The Effect of Nutrients on the Propagation and Growth of Potamogeton Perfoliatus (Redhead Grass) (page 2)
- What is the effect of infusing nutrients into the sediment on Potamogeton perfoliatus (Redhead Grass) propagation and growth?
- How does the addition of nutrients to the sediment affect the water quality?
- What is the rate of growth for Potamogeton perfoliatus?
General Submerged Aquatic Vegetation Information
- Abbreviated to SAV
- Improve health of the Chesapeake Bay
- Can survive in all salinity levels
- Live in Chesapeake Bay and its tributaries
- Declining in Chesapeake Bay and its tributaries
- Need light, phosphorus, and nitrogen
- Many types live in the Chesapeake Bay- both native and invasive species
- Food for wildfowl
- Habitat for marine mammals
Types of SAV Commonly Found in the Chesapeake Bay
|Sago Pondweed||Potamogeton pectinatus|
|Redhead Grass||Potamogeton perfoliatus|
|Curly Pondweed||Potamogeton pusillus|
|Slender Pondweed||Potamogeton crispus|
|Horned Pondweed||Zanniehellia palustris|
|Eurasian Watermilfoil||Myriophyllum spicatum|
|Wild Celery||Vallisneria americana|
|Water Stargrass||Heteranthea dubia|
|Common Elodea||Elodea canadenis|
|no common name||Najas minor|
|Northern Naiad||Najas flexilis|
|Slender Naiad||Najas gracillima|
|Southern Naiad||Najas guadalupensis|
|Widgeon Grass||Ruppia maritima|
Water Quality and SAV Decline
These two factors create a dust bowl effect and without one the other is not balanced. SAV reduce turbidity levels by anchoring the topsoil with their roots and keeping it from washing away. When the SAV dies back the rich topsoil floats in to the water and therefore increases the turbidity. When turbidity increases continually in a body of water, the SAV cannot carryout photosynthesis to live, and the cycle starts over. As plants, SAV use nitrogen and phosphorus to grow, and there is less in the water. When the SAV die back there is more nitrogen and phosphorus in the water for algae to bloom in excessive amounts. When algae blooms occur the turbidity also decreases, which kill the SAV, thereby allowing nutrients to build up and the cycle starts again.
History of SAV in the Chesapeake Bay
Timeline of Specific Events:
- 1930- ‘Wasting Disease’ kills SAV
- 1933- Storm killing SAV beds
- 1940- Eelgrass beds return to Chesapeake Bay and tributaries
- 1950-60- Eurasian Watermilfoil declines
- 1962- Introduction of the Mute Swan to Bay area
- 1972- Hurricane Agnes
- 1972- Die back of beds, linked to Hurricane Agnes
- 1978- 18% decline since 1971
- 1999- Hurricane Floyd
- 1999- Further die back of beds, not yet linked to Hurricane Floyd.
Historic Uses for SAV:
- Mattress filling
- Animal bedding
- Cattle forage
- Food- from seeds
Role of SAV in the Chesapeake Bay Ecosystem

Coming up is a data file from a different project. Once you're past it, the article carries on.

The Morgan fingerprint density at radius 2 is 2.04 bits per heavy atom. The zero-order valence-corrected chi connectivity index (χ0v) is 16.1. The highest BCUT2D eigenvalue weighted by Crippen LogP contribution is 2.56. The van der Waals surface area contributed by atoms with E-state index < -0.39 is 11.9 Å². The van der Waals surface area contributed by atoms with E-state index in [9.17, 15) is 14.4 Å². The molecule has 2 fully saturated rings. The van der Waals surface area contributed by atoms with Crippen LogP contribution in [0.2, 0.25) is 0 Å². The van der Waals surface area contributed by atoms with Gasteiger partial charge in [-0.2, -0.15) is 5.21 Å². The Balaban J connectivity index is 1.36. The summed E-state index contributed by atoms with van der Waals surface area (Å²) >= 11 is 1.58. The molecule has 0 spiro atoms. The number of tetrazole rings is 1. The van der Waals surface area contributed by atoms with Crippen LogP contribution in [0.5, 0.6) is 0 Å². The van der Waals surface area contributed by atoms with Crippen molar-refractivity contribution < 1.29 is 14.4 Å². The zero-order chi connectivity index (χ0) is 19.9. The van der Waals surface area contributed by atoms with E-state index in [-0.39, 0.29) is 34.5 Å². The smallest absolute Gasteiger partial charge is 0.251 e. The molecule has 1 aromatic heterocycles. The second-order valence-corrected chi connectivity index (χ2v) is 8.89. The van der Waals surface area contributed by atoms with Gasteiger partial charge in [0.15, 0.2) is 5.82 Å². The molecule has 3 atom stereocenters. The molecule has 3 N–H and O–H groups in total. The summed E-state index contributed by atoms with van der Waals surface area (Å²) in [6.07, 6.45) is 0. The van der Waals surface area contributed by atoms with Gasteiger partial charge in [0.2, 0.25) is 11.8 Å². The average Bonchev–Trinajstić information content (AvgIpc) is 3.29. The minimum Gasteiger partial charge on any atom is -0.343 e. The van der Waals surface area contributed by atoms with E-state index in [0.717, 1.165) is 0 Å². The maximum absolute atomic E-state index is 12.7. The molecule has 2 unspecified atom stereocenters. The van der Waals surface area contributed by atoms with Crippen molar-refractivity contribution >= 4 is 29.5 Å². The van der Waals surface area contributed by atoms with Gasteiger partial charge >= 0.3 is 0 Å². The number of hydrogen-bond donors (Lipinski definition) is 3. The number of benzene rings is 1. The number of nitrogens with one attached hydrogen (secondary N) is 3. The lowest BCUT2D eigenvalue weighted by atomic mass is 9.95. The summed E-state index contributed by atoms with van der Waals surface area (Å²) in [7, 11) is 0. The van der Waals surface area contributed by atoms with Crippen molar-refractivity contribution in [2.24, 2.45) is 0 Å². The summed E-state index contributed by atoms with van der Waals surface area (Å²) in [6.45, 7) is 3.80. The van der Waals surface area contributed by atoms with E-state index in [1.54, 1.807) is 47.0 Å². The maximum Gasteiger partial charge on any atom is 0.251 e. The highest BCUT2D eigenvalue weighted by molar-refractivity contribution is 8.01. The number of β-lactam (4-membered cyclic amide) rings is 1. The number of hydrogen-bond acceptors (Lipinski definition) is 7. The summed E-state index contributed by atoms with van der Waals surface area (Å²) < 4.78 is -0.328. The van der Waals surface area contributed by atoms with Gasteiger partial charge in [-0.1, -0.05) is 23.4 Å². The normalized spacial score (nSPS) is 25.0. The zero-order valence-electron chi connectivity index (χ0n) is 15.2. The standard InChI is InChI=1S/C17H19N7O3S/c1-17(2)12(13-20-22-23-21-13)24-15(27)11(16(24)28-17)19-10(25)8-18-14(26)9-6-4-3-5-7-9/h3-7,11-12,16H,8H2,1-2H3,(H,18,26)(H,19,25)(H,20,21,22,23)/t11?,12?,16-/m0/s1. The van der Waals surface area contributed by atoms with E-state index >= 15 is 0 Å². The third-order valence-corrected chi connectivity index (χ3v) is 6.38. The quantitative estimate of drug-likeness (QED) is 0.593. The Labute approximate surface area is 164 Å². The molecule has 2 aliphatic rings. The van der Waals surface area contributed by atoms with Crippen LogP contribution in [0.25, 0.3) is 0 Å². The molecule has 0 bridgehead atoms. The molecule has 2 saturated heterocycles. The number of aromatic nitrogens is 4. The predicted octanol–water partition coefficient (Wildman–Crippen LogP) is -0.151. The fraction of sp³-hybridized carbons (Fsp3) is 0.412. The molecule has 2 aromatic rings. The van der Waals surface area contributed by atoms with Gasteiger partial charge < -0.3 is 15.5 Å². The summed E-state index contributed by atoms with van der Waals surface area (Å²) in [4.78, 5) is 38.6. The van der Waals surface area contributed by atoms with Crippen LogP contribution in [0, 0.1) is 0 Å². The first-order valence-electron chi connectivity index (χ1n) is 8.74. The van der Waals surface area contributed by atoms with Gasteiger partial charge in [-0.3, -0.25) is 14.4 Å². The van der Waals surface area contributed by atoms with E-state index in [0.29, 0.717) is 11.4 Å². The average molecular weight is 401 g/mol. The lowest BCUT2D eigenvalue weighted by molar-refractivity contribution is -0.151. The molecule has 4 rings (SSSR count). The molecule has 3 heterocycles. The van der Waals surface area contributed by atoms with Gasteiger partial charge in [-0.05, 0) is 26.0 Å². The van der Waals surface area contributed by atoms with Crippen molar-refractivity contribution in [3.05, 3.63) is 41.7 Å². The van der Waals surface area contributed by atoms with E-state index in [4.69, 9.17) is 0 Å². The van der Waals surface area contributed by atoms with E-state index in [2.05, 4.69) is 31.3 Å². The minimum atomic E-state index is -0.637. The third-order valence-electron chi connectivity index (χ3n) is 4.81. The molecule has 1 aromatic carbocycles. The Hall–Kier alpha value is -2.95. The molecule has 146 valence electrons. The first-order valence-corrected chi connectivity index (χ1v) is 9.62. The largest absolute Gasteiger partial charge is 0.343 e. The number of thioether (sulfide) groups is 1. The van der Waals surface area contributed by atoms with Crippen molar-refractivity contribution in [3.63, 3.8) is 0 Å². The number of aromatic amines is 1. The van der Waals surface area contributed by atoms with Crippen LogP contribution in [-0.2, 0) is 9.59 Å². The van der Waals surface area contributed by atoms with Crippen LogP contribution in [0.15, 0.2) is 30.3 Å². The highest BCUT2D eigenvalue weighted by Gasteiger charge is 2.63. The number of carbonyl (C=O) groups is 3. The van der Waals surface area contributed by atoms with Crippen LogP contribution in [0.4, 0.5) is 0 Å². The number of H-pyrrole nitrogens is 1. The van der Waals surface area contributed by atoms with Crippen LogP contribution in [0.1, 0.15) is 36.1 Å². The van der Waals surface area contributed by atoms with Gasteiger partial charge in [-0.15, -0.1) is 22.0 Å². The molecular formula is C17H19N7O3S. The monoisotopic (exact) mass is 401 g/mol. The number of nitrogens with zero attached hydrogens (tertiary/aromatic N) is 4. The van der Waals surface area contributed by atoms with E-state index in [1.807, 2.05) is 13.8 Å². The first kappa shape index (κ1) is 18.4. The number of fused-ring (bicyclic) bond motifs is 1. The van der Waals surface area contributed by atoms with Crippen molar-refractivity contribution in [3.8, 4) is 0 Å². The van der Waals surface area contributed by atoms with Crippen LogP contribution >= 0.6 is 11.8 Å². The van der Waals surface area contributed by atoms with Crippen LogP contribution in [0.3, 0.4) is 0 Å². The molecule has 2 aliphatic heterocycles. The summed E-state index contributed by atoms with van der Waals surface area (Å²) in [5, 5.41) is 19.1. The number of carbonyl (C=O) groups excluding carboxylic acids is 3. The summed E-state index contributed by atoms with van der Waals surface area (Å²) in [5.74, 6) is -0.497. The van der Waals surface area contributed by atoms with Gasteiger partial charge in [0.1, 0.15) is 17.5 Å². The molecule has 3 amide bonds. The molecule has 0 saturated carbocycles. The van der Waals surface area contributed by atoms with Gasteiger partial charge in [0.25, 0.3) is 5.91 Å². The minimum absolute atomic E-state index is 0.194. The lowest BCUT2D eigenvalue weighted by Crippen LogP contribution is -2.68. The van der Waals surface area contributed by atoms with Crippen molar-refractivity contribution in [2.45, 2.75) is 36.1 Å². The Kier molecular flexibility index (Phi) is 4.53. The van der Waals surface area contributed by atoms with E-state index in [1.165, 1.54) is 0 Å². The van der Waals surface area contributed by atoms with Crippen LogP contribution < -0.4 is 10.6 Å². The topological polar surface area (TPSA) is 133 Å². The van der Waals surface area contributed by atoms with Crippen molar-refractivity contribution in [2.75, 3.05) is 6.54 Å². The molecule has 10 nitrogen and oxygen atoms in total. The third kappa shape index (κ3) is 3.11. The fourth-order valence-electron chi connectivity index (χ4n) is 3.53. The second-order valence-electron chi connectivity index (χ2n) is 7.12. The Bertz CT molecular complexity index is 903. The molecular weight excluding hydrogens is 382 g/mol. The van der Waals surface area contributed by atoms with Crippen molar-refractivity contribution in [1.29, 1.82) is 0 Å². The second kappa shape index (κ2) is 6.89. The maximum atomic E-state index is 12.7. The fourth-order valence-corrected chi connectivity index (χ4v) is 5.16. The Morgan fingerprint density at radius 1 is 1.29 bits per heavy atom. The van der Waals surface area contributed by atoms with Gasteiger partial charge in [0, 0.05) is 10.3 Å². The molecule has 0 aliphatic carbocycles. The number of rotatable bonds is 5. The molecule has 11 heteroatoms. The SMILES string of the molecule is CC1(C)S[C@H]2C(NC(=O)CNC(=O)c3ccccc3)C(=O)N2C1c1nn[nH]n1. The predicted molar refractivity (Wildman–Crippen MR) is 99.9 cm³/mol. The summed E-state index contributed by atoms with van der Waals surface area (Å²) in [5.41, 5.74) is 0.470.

SAV provide food and shelter to many of the bay organisms. Wildfowl, snails, zooplankton, fish, small mammals, and amphipods eat many SAV species. SAV are a nursery for herring, croaker, menhaden, shod, spot and silversides. They also provide shelter for minnows, bluegill, small striped bass, shellfish, invertebrates, barnacles, larvae, algae, protozoan, isopods, sea squirts, sponges and seahorses.
SAV not only benefit animal they also improve water quality. They decompose slowly so very little dissolved oxygen is lost during the decomposition process, whereas algae decompose quickly and easily deplete the oxygen supply of a stream overnight. SAV use nutrients, which means that there are not enough extra nutrients for an algae bloom. SAV also slow down erosion of the rich topsoil, by anchoring it with the roots; they slow water, trap and stabilize sediment; this increases turbidity levels.
Redhead Grass (Potamogeton perfoliatus) Specifics
Due to its flat leaves epiphytes grow easily on this species’ leaves and spread to the stems. The seeds, stems, and rootstock are eaten by the redhead duck, canvasback duck, mallard, ring-necked duck, black duck, Canadian goose, mute swan and tundra swan.
Preferred Habitat of Potamogeton perfoliatus:
- Fresh to brackish water
- High pH
- Muddy, fine sediment
- Slow moving water
- Shallow water
Physiology of SAV- How they Survive Underwater
SAV have adapted in many ways to living under water:
- They lack plant tissues for structural support
- The leaves, stems, and petioles contain aereachyma - thin celled walls with air spaces
- Aereachyma provide buoyancy to the plant
- Lack cuticle - waxy covering- on surfaces
- Lack of cuticle increases exchange of nutrients, water, and gasses
- When SAV are out of water they rapidly lose moisture
- SAV have reduced root systems
- Reduced amounts of xylem - which transports water and dissolved minerals
- Thin leaves
SAV Propagation- How a Cutting Grows Roots
There are three methods of growing plants, seed germination, a root or stem cutting, and tissue culture. The second of these three is also known as propagation, which is a form of cloning. Propagation requires cutting from the desired plant, and placing the cutting in the sediment. In 7-14 days adventitious roots will begin to form from the stem and leaves. These propagated plants mature earlier than germinated plants and are genetic duplicates of the ‘mother’ plant.
When propagating Potamogeton perfoliatus, the bottom leaves must be removed because the roots will grow form both the stem and petioles.